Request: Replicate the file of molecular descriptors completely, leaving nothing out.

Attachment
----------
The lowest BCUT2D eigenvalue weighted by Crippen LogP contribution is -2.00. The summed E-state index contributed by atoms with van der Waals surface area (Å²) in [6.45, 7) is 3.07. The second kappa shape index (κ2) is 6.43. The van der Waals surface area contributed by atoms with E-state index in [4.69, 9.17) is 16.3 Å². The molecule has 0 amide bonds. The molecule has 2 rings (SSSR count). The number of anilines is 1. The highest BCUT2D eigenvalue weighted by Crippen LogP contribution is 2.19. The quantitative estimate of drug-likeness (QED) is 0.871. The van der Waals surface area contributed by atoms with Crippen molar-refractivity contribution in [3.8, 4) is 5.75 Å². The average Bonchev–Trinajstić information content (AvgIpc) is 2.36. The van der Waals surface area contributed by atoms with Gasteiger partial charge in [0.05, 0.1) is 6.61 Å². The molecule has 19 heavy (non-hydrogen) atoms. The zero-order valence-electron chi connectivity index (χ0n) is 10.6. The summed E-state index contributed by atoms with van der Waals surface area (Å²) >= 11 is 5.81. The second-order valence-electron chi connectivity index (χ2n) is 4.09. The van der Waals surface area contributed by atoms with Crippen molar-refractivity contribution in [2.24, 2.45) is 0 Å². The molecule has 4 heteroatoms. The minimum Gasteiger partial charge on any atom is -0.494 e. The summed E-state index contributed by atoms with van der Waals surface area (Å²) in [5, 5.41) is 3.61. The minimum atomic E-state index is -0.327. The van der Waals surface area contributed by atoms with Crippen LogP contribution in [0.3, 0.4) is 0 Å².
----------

The lowest BCUT2D eigenvalue weighted by Crippen LogP contribution is -2.00. The summed E-state index contributed by atoms with van der Waals surface area (Å²) in [6.45, 7) is 3.07. The second kappa shape index (κ2) is 6.43. The van der Waals surface area contributed by atoms with E-state index in [4.69, 9.17) is 16.3 Å². The molecule has 0 amide bonds. The molecule has 2 rings (SSSR count). The number of anilines is 1. The highest BCUT2D eigenvalue weighted by Crippen LogP contribution is 2.19. The quantitative estimate of drug-likeness (QED) is 0.871. The van der Waals surface area contributed by atoms with Crippen molar-refractivity contribution in [3.8, 4) is 5.75 Å². The average Bonchev–Trinajstić information content (AvgIpc) is 2.36. The van der Waals surface area contributed by atoms with Gasteiger partial charge in [0.05, 0.1) is 6.61 Å². The molecule has 19 heavy (non-hydrogen) atoms. The zero-order valence-electron chi connectivity index (χ0n) is 10.6. The summed E-state index contributed by atoms with van der Waals surface area (Å²) >= 11 is 5.81. The second-order valence-electron chi connectivity index (χ2n) is 4.09. The van der Waals surface area contributed by atoms with Crippen molar-refractivity contribution in [2.24, 2.45) is 0 Å². The molecule has 4 heteroatoms. The minimum Gasteiger partial charge on any atom is -0.494 e. The summed E-state index contributed by atoms with van der Waals surface area (Å²) in [5, 5.41) is 3.61. The minimum atomic E-state index is -0.327. The van der Waals surface area contributed by atoms with Crippen LogP contribution in [0.3, 0.4) is 0 Å².